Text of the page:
Humans are a generous species.
It doesn’t take a neuroscientist to know that doing nice things for people feels good. Now researchers say they have discovered that even thinking about doing something generous has real mood-boosting benefits in the brain.
What is generosity?
Generosity comes in many forms, from charitable donations to formal volunteering to helping a stranger to caring for your family and friends. What these and other examples have in common is that they involve “giving good things to others freely and abundantly”. Generosity appears to have especially strong associations with psychological health and well-being.
Being kind is contagious; it can propagate within social networks and workplaces. Therefore, generosity has benefits in the workplace, such as reducing the likelihood of job burnout.
Generosity in the workplace
A commitment to be kind can bring many important benefits. First, and perhaps most obviously, practising kindness will be immensely helpful to our colleagues. Being recognised at work helps reduce employee burnout and absenteeism, and improves employee well-being!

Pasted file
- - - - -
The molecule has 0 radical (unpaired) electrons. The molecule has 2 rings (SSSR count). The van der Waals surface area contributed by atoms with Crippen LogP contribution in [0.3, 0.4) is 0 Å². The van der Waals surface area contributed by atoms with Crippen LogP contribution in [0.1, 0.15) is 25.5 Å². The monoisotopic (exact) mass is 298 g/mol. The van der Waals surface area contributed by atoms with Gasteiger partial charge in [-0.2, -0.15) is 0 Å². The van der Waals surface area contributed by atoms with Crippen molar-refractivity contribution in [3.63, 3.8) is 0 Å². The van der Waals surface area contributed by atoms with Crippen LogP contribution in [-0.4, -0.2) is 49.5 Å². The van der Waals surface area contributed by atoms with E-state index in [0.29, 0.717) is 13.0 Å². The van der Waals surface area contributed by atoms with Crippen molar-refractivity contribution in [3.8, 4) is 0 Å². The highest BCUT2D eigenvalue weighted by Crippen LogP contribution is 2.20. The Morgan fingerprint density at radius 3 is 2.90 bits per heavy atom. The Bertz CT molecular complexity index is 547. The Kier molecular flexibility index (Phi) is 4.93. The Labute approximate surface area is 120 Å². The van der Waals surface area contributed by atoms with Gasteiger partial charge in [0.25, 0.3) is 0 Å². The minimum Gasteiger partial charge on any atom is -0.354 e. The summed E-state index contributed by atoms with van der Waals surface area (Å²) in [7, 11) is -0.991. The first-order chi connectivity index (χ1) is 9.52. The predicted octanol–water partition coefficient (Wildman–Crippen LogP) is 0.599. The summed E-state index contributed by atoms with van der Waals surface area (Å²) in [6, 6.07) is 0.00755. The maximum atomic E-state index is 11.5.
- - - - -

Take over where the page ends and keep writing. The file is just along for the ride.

Receiving a compliment, words of recognition, and praise can help individuals feel more fulfilled, boost their self-esteem, improve their self-evaluations, and trigger positive emotions, decades of research have shown. These positive downstream consequences of compliments make intuitive sense: Praise aligns with our naturally positive view of ourselves, confirming our self-worth.
Being generous brings a sense of meaning because it involves investing in something bigger than ourselves. We draw inferences about who we are by observing our own behaviour, and our acts of kindness make us believe that we have what it takes to be a good person. In the remote workplace, where cultivating moments of joy is difficult, this may be a particularly important benefit that translates into long-term job satisfaction.
Giving compliments! Exchanging compliments can make us even happier than receiving them. Complimenting your team on their progress is an easy way to practice generosity.
Why is workplace generosity important?
Organisations benefit from actively fostering kindness. Where acts of kindness are the norm, the spillover effects can multiply fast. When individuals receive an act of kindness, they pay it back, research shows — and not just to the same person, but often to someone entirely new. This behaviour can lead to a culture of generosity in an organisation.
Being kind is an essential leadership skill that can rush through people, changing the culture of the workplace along the way!
This #WorldKindnessDay make sure to practise generosity and kindness in your workplace.